For the majority of households in Washington, D.C., they are well-served by transit, whether that be by bus or the Metro system. Even so, there are still gaps in the city that don’t meet the minimum benchmark for service in a comparable area. According to the Gap Finder tool from the Center for Neighborhood Technology (CNT), 25.2 percent of households in the District are underserved by transit. In order to meet minimum standards, the average wait time for transit in these neighborhoods would need to reduce by 12 minutes.
In comparison to other U.S. metro areas, the District is actually doing fairly well, believe it or not. For Miami residents, about 42 percent of households qualify as living in transit gaps, while over 55 percent of Houston households live in transit gaps.
When it comes to the methodology behind this study, the tool doesn’t take into account market demand, but instead how much service is provided to every neighborhood. It also uses posted schedules, not real time data. Additionally, a transit gap is not the same as a “transit desert,” which is an area with no transit at all. The Gap Finder focuses on what the average service is provided in the neighborhoods and narrows in on areas where there is a gap between that market and the actual transit service being provided. It also quantifies the share of each city’s population living in neighborhoods without adequate transit service.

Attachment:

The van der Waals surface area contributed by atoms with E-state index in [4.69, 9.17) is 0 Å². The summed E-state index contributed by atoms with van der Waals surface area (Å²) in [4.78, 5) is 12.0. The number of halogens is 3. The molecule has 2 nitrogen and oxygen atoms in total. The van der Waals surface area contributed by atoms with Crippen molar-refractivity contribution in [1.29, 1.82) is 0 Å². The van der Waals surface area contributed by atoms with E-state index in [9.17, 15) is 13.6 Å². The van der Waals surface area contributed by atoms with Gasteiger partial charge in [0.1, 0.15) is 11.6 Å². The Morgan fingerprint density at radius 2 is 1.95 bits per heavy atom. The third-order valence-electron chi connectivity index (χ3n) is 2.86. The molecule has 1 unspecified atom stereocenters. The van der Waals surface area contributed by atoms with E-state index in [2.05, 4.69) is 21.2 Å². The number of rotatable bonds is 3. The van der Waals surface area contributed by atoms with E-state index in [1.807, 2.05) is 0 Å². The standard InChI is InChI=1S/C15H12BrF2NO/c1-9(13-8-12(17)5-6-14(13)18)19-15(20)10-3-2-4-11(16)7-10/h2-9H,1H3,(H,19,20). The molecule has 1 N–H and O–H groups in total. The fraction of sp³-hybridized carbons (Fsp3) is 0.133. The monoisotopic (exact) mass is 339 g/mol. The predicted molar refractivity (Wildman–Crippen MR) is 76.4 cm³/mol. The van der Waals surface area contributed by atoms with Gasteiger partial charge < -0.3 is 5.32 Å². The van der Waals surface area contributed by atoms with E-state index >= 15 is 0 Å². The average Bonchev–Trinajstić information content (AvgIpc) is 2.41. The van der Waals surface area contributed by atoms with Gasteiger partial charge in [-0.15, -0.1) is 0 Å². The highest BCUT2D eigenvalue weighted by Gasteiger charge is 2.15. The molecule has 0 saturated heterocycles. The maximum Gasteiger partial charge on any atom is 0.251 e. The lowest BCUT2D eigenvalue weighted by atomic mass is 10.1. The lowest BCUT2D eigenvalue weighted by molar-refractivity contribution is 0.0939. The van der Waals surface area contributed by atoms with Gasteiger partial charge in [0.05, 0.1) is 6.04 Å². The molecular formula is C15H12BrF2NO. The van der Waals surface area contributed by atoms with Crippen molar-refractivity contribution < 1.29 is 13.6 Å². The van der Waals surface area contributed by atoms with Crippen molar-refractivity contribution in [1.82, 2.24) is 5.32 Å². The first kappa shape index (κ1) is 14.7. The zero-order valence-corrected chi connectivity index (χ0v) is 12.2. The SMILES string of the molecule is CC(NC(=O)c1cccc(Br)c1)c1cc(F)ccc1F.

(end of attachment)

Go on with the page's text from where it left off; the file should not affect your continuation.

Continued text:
In an interview with Streetsblog, Zak Accuardi of TransitCenter, which funded CNT’s work, said, “The goal is to understand where transit need is being met” and where it’s not.
If interested in giving the Gap Finder a whirl, head to the official website here.
• AllTransit Gap Finder [Official Website]
• Where Are the Gaps in Your Transit System? [Streestblog]